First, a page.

What can cause a car battery to drain?
Over time, we came across many problems where a car battery would drain quickly, sometimes even overnight. Modern cars are full of electronics and problems with drained batteries are more frequent. Let's look at common problems causing a battery to drain and ways to fix them.
How it works: A good car battery has plenty of capacity to keep the electric charge for many days.
In this car a charger adaptor has been left plugged in overnight and drained the battery
In normal circumstances a car should start without problems after being parked for at least two-three weeks. If the battery is good, but it drains sooner, this means that one of the electrical devices in a car draws excessive current.
What can cause this? Besides the instances where we simply leave the lights on, here are a few examples: First, air fresheners, radar detectors, phone chargers, dash cams and other accessories that plug into the cigarette lighter socket can drain the battery. This happens in cars where the cigarette lighter is powered even with the ignition off. We have also seen a number of aftermarket remote starter units, alarm and audio systems drawing excessive current. If a car has an aftermarket remote starter or other accessory, it needs to be checked first. Door switches also common to cause this problem. In one car, a door switch has been damaged and the door ajar light was staying on on the dash draining the battery.
We came across a few cases where water leaked into the electrical components, shorting the wiring and draining the battery. A sticky relay is another common culprit for dead batteries. For example, the A/C compressor clutch relay is known to go bad in some Honda and Acura vehicles. The Bluetooth and satellite radio modules can cause excessive current draw too.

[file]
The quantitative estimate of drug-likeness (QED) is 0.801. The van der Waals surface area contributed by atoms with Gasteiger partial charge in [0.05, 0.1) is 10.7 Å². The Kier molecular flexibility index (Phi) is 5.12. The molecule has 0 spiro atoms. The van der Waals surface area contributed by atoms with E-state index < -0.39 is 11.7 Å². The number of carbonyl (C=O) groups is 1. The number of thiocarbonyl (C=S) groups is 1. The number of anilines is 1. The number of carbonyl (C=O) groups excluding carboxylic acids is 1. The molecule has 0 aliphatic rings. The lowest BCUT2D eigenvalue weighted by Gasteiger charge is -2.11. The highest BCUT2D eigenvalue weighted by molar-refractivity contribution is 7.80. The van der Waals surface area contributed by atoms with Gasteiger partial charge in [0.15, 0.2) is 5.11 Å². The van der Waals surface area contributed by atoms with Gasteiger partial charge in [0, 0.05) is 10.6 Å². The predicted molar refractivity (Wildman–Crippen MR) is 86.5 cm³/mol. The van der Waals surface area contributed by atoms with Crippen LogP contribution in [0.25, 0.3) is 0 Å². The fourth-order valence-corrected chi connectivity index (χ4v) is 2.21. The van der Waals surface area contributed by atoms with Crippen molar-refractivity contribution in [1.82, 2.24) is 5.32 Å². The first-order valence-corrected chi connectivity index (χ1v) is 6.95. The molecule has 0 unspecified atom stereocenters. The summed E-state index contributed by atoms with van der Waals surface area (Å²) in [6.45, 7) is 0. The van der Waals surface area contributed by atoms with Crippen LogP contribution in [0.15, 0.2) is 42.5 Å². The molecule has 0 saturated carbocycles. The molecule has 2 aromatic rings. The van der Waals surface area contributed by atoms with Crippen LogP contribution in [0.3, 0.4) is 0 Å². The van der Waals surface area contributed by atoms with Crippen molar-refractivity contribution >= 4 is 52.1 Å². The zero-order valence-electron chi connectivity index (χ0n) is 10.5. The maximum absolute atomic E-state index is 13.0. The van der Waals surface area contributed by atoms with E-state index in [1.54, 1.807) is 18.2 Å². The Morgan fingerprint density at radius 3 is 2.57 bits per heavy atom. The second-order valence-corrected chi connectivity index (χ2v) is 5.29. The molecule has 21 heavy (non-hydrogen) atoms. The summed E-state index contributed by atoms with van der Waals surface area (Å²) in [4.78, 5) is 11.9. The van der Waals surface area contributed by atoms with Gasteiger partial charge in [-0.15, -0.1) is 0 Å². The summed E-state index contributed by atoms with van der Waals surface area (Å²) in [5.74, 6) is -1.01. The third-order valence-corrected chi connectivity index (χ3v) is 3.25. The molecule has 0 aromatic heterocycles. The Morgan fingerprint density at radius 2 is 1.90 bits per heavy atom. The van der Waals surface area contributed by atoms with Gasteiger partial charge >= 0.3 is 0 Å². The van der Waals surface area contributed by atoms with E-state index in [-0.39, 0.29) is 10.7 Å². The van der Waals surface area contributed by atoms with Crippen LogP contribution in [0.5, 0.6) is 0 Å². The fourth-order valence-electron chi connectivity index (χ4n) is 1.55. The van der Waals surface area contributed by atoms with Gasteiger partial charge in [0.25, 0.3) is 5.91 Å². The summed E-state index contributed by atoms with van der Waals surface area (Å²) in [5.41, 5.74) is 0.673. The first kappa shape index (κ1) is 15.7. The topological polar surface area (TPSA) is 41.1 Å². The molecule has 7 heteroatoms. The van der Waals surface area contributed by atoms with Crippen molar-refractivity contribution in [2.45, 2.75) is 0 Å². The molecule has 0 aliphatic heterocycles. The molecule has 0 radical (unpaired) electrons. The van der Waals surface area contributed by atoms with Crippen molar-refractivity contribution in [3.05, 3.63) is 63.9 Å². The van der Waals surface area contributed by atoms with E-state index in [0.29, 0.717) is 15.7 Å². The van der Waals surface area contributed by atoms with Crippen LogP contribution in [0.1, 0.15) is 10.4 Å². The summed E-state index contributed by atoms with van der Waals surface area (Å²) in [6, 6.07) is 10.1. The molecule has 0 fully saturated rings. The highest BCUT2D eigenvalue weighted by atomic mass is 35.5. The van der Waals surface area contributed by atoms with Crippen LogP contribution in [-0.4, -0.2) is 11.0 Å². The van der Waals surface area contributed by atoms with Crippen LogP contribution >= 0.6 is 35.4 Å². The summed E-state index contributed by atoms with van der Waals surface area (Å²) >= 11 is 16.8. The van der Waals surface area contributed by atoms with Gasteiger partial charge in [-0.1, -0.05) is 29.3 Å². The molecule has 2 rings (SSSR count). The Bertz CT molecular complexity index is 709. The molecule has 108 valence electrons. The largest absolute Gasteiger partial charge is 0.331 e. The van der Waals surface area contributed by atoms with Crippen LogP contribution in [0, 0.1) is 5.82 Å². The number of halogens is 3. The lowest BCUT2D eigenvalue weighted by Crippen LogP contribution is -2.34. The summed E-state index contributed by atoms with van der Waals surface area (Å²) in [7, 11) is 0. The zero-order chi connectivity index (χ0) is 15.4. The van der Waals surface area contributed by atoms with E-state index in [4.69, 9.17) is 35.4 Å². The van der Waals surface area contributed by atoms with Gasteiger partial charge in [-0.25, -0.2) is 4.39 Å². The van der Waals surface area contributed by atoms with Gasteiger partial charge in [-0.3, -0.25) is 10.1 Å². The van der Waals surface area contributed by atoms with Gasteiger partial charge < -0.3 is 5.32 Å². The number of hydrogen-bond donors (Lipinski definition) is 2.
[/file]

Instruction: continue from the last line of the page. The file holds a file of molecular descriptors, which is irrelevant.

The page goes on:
A battery itself could be the culprit, if it has an internal fault or external leak.
Parasitic current draw test. In this car, the current draw is greater than specified.
How is this problem diagnosed? First, check if there are any lights staying on in the car, or if there is anything plugged into the accessory power plug. See if the dome light and the trunk light are off. Check the instrument panel. Does the door ajar light or some other warning light stay on? In most cars, only the security light is normally blinking on the dash when the car is turned off and locked. If nothing obvious found, your mechanic may recommend the parasitic current draw test. The test involves measuring the battery current draw after all electrical devices are turned off. In most cars, various electronic modules may stay active for up to 20-30 minutes after the car has been turned off. This means the parasitic current draw must be monitored after 20-30 minutes, when all control modules in a car went into the "sleep" mode.
Typically, the current should drop to less than 40-50 mA (milliamps) after 10-20 minutes since the car was turned off. Specifications may vary. In many cars the normal current draw is as low as 15-20 milliamps (in the photo).
In this car, the current draw is normal (8 miliamps).
If the current draw stays higher, the faulty electrical circuit can be identified by pulling the fuses out one by one and monitoring the current. If the current drops after the fuse is pulled, the faulty component is on the circuit protected by that particular fuse.
This process could be time consuming, because there could be several components protected by the same fuse. In this case, each component is disconnected one by one until the faulty circuit is found.